Cinephilia 101 is a source for information on rare cinema. This site is the offspring of the Classic Cinema group on MySpace (groups.myspace.com/cinema101). Our main goal is to shine light on films that receive little critical or popular attention.
Jissoji’s second film with the Art Theater Guild outperforms what was accomplished in Mujo, but perhaps I’m only saying this because Mandala contains much less dialogue, and is easier to follow than his first film, for the English-only crowd. Again, Jissoji returns to religious philosophy, as we are presented with a film about a Buddhist cult. This aspect, for me, already makes the film unique, because I can’t think of other titles that take the viewer directly into the day-to-day activities of a cult. Koreeda’s Distance comes to mind, but from the reviews I’ve read on it (haven’t plunked down the $10 for the HK disc), the topic is simply on the aftermath of cult activities. This film deals with the entire religious and recruiting processes of the cult. The cult in question seems to assault people to make them join, and as this is a 70’s film, there is plenty of rape. No, seriously, there must be at least five rapes in this film - the record goes to Jissoji. All violence aside, the pure strangeness and imagery in this film makes it worth watching, and Jissoji madcap camerawork is a little bit more sober than what I found in This Transient Life. Did I also say that the ending will surprise you?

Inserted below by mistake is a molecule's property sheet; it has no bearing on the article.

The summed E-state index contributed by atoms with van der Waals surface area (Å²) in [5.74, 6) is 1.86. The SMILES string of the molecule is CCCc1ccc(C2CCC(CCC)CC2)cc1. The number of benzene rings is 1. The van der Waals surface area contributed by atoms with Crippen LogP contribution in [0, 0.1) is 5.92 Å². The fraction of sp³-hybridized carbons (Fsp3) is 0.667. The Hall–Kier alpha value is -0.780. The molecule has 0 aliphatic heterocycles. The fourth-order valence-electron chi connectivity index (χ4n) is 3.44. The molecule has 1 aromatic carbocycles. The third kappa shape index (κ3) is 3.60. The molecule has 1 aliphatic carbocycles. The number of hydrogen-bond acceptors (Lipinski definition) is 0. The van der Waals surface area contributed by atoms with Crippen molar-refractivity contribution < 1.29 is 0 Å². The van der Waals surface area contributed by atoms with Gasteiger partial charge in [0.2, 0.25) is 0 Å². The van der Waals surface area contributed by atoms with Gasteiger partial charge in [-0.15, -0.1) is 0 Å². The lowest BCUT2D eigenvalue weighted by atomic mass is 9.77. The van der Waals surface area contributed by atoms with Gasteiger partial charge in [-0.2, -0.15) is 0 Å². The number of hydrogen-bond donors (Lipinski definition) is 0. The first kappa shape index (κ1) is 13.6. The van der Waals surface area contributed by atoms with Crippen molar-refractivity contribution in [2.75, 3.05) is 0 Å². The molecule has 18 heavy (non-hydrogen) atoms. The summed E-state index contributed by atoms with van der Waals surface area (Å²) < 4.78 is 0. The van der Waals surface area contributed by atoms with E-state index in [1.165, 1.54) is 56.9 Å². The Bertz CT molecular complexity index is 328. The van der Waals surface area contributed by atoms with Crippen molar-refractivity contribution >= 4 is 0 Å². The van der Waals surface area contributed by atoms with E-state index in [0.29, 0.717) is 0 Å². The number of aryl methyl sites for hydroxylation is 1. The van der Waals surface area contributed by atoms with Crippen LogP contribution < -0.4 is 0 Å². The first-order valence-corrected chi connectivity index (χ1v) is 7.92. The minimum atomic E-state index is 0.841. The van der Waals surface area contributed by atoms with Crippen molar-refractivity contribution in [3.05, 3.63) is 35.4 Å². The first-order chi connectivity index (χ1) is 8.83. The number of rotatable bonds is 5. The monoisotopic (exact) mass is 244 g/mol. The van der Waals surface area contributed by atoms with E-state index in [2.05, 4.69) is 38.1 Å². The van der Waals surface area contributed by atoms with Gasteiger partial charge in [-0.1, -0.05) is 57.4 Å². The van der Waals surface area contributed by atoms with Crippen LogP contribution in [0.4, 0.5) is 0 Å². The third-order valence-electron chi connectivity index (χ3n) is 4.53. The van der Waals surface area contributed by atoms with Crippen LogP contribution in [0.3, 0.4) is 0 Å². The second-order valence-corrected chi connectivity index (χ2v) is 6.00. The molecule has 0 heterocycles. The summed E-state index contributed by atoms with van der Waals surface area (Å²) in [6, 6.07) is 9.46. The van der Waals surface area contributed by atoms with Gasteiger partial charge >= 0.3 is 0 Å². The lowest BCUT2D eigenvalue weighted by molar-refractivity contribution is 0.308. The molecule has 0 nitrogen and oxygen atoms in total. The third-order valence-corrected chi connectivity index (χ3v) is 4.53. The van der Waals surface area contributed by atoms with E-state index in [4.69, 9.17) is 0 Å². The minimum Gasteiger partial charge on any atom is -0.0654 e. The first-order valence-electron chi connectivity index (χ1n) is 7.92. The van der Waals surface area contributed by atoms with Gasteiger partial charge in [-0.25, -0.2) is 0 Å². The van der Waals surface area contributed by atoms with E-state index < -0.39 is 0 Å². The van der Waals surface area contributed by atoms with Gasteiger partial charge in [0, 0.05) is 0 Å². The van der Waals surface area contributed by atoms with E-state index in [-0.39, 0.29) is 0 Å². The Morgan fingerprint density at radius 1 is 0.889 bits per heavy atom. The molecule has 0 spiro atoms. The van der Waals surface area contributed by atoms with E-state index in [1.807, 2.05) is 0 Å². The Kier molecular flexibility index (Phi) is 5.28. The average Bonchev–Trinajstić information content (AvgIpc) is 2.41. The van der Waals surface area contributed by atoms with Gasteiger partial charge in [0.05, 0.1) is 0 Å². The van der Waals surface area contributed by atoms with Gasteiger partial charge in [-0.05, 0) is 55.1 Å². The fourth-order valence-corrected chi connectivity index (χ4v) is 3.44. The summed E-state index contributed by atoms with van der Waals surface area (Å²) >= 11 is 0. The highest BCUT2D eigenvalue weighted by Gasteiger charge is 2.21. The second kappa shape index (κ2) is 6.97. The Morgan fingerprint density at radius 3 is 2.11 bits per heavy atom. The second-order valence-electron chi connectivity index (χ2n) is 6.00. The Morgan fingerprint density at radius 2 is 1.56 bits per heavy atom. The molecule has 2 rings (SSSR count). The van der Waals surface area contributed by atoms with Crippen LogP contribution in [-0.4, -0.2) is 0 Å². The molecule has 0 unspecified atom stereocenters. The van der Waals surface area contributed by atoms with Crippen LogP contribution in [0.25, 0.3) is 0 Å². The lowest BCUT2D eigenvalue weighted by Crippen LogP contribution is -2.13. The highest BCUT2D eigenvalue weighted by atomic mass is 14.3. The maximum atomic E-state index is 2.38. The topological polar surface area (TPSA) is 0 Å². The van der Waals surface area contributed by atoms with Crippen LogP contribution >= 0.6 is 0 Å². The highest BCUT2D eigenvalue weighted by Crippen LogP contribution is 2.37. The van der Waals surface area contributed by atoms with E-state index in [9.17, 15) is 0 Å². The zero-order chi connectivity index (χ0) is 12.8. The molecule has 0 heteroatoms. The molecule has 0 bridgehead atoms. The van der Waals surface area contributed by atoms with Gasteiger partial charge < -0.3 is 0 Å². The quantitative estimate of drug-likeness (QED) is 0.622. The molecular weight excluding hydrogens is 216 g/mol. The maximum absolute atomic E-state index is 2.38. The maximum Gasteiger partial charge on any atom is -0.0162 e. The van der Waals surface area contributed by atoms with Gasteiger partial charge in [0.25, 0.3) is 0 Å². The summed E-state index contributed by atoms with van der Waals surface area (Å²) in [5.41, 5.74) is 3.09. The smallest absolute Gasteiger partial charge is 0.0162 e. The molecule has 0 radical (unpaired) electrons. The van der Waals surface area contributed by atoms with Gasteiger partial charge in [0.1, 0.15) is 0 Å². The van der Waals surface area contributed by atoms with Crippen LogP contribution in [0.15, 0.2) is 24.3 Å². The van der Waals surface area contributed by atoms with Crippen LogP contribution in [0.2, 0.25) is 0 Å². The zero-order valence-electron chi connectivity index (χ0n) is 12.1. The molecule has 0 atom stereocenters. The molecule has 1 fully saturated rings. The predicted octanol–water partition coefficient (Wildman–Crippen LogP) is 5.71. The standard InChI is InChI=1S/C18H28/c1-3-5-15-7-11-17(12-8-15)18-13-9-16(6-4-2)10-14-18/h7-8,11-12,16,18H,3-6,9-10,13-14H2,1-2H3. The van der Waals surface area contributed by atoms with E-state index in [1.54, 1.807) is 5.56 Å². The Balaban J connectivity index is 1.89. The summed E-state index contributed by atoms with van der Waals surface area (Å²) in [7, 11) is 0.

My anticipation for this film was so high after Roland Domenig likened it to the work of Bresson and Dreyer. Well, Bressonian and Dreyeresque it is not, but it’s an interesting, if not somewhat pretentious Japanese film in its own right. I was so enamored with the review that several months ago, I went out and bought the Geneon disc without English subtitles, something that I don’t regret doing because it’s never been translated, but much of content in this dialogue-rich film has evaded me. But still, though the film is flawed because of its highly unnatural camera setups (something which has been praised, but tends to be a problem), Jissoji is unique in that he is maybe the only Japanese director to analyze Buddhism with such a high degree of concentration. There are many long dialogues in the film, ones which I can’t quite be sure of at this stage, but I’m sure delve deeply into Eastern philosophy. Also, like so many other Japanese films, incest is a main theme, and happens to be the motif that drives the plot. I would love to watch this again, but the second time through, I need my subtitles.